2. Climate models have a big intrinsic testing problem; what is the result of a test supposed to be? With applications such as word processors, browsers, compilers, operating systems, etc the expected behavior is known in many cases so it is possible to write a test cases that checks for the expected behavior. How does anybody know what the expected behavior of a climate model is? If all the climate models did was to solve the Navier-Stokes equation on a rotating sphere there would be no need for multiple models and the UK Meteorological Office’s Unified model would not have grown from 100 KLOC to 800+ KLOC over the last 15 years.

The one system having a similar defect density to the climate models that Pipitone and Easterbrook compare against is an air traffic control system developed using formal methods, exactly the kind of (expensive and time consuming) development process that one would expect to have a low defect density.

Software is remarkably fault tolerant and so, yes serious fault could exist in the climate models and they would still give answers that looked about right. Based on his experience working on a meteorological model Les Hatton tells the story of a fault so serious that the answers should be completely wrong, but they were not.

If somebody wants to convince me that the software in any of these climate models really is reliable then I want to know about the test suites used to check the behavior; what coverage of the source does the suite have (a high MC/DC would be very good but I would settle for a very high statement coverage) and how were the expected behaviors calculated.

My R naming nemesis

December 17th, 2012 5 comments

When learning a new language I try to make an effort to write it like a native developer. R has one language feature that has been severely testing my desire to write like a native and this afternoon I realized that most of the people reading my code will also experience the same jarring sensation on encountering this construct, so I am not going to use it any more.

What is this language feature that induces a Stroop effect in my mind? It is the use of the period character as part of an identifier’s name (e.g., foo.bar). In almost all of the hundreds of thousands of lines of code I have read over the years this character is used as an operator, it selects a member/field of a struct/record. I’m sure that if I tried long enough and hard enough I could get used to using this character being part of an identifier; after a year or so writing Cobol I got used to the arithmetic minus character being permitted within identifiers (e.g., foo-bar), but that was 20 years ago and my neurons will probably take much longer to adapt this time around.

Most of the R I am writing will be distributed with my book Empirical software engineering with R and I think readers will experience the same jarring sensation I do (apart from those who have not yet been exposed to large amounts of non-R code). I have convinced myself that this is a good enough reason to give up trying to figure out how to use . in identifier name (I have been concocting all sorts of rules involving . being used to separate the primary part of the name and _ the secondary parts, e.g., total.red_light [yes, I should get out more often]; the underscore vs. camel case debate still erupts every now and again, let’s avoid creating more debate by introducing more choice).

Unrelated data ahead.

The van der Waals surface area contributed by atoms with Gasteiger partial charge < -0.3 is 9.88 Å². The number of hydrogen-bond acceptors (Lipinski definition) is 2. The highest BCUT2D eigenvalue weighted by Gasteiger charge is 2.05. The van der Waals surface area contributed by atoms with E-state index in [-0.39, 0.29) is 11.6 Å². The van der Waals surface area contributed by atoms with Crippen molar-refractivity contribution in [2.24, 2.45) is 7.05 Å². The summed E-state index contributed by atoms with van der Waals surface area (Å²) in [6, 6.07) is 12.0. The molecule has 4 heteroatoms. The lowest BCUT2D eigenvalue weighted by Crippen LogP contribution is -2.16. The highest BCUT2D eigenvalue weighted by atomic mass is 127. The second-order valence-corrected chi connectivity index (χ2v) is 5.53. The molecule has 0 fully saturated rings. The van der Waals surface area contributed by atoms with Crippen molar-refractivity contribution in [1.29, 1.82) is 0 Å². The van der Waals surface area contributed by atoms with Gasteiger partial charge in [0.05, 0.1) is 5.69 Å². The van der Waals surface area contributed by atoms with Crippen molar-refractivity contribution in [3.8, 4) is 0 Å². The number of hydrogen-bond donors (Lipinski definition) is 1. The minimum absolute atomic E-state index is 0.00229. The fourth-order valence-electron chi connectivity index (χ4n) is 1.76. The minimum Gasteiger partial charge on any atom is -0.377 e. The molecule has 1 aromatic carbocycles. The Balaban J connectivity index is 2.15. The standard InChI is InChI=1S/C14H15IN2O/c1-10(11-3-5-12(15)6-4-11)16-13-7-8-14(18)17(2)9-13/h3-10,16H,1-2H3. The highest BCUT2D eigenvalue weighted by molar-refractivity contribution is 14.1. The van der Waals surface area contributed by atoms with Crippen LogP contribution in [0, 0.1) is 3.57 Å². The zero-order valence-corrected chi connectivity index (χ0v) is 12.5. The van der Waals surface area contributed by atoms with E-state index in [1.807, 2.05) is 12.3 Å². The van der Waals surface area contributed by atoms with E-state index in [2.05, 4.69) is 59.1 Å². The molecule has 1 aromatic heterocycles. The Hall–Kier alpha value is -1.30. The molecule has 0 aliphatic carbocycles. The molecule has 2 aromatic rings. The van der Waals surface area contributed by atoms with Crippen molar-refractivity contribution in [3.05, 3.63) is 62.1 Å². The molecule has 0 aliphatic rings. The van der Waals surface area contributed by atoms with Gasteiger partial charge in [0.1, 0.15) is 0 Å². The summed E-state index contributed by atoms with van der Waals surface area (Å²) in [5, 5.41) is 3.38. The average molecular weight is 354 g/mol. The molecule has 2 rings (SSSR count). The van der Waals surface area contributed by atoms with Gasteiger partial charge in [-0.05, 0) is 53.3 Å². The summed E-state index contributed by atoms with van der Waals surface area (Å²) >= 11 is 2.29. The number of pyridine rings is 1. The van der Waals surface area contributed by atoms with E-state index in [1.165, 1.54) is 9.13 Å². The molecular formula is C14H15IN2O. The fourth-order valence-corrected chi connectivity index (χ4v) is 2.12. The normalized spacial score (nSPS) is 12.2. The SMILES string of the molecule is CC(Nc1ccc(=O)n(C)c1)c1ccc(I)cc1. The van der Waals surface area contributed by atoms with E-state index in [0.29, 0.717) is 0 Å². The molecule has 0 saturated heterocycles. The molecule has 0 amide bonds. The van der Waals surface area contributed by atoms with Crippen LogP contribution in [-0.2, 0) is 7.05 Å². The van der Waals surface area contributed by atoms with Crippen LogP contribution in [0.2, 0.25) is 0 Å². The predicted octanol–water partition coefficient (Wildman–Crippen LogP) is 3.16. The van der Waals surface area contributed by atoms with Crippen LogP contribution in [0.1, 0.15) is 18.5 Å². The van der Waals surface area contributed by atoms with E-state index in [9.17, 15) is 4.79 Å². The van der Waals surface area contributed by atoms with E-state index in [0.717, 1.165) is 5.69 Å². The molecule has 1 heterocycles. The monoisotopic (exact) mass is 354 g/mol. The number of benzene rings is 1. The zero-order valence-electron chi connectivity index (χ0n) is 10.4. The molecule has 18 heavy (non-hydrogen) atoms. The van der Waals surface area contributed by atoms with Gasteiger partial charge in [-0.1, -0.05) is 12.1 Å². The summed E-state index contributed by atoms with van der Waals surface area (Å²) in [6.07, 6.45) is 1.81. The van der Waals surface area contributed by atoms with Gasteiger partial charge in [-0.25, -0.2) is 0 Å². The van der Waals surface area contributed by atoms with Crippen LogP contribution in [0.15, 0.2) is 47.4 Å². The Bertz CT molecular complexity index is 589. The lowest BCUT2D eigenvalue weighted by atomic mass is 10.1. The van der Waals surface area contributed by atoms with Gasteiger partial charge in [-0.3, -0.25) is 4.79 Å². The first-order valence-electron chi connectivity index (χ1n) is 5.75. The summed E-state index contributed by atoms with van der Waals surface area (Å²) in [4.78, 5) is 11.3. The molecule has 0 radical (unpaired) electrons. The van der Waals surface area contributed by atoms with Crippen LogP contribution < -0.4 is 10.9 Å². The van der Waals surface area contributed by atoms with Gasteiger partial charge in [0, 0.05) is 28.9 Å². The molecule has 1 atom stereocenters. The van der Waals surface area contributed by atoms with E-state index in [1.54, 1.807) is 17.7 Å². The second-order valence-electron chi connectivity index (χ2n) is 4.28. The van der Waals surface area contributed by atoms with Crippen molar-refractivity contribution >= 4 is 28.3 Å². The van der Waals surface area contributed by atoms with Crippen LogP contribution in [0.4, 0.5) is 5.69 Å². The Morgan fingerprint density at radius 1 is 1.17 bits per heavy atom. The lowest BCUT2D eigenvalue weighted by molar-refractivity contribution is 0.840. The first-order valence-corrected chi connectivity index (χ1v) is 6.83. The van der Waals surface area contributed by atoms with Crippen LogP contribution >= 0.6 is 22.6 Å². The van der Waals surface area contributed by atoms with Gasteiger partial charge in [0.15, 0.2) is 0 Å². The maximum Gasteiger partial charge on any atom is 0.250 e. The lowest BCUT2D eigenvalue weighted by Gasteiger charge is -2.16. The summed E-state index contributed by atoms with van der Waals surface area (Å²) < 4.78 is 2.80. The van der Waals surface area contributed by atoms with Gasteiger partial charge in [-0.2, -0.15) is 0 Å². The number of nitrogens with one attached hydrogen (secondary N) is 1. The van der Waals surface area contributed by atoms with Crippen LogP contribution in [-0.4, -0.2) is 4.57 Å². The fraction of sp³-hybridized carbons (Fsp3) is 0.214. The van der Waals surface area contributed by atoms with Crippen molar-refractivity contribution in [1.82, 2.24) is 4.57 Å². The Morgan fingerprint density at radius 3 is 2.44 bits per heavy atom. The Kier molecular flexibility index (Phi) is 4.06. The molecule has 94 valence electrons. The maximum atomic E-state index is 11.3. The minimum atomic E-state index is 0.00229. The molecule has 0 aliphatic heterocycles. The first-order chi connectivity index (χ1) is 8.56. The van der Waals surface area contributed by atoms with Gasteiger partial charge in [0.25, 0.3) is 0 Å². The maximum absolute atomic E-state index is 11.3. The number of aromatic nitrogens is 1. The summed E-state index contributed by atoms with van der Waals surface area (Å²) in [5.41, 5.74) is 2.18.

Those R functions that include a . in their name will stand out from the crowd, [arm waving on] perhaps this will help differentiate them as ‘statistics stuff’[arm waving off]. There is always plan B if my unilateral naming decision looks too unilateral, a global renaming script.

Perhaps the use of periods in identifiers can be used as a test for being a native R developer. A simple timing test involving a sequence of characters appears on a screen with the developer having to respond as quickly as possible on the number of identifiers being displayed; I’m sure I would be much slower to give a ’1′ response to total.count than to total_count, displaying total count and total.count on twp separate lines and asking me to quickly specify which line contained the most identifiers would turn me into a nervous wreck. Responses from a dozen or so different sequences ought to be enough be able to distinguish Jonny foreigner from the natives.

I don’t have a problem with $, which R uses as the column/list item selection operator, a character permitted by some compilers for commonly used languages as part of an identifier. This is because I have not read lots of code containing this identifier naming usage.

For my previous book I did a survey of the linguistic and cognitive psychology issues involved in identifier naming. This did a good job of debunking existing ideas about what constitutes good naming practices, but did not come up with any concrete recommendations to replace them (nature abhors a vacuum and the existing pop psychology naming ideas remained).

These days people write PhDs on identifier naming issues (method names, (not yet completed) correlation with quality and code comprehension to name a few); there is even a subfield within this field, how best to split an identifier into its component parts (e.g., refPtr is probably an abbreviation of reference pointer).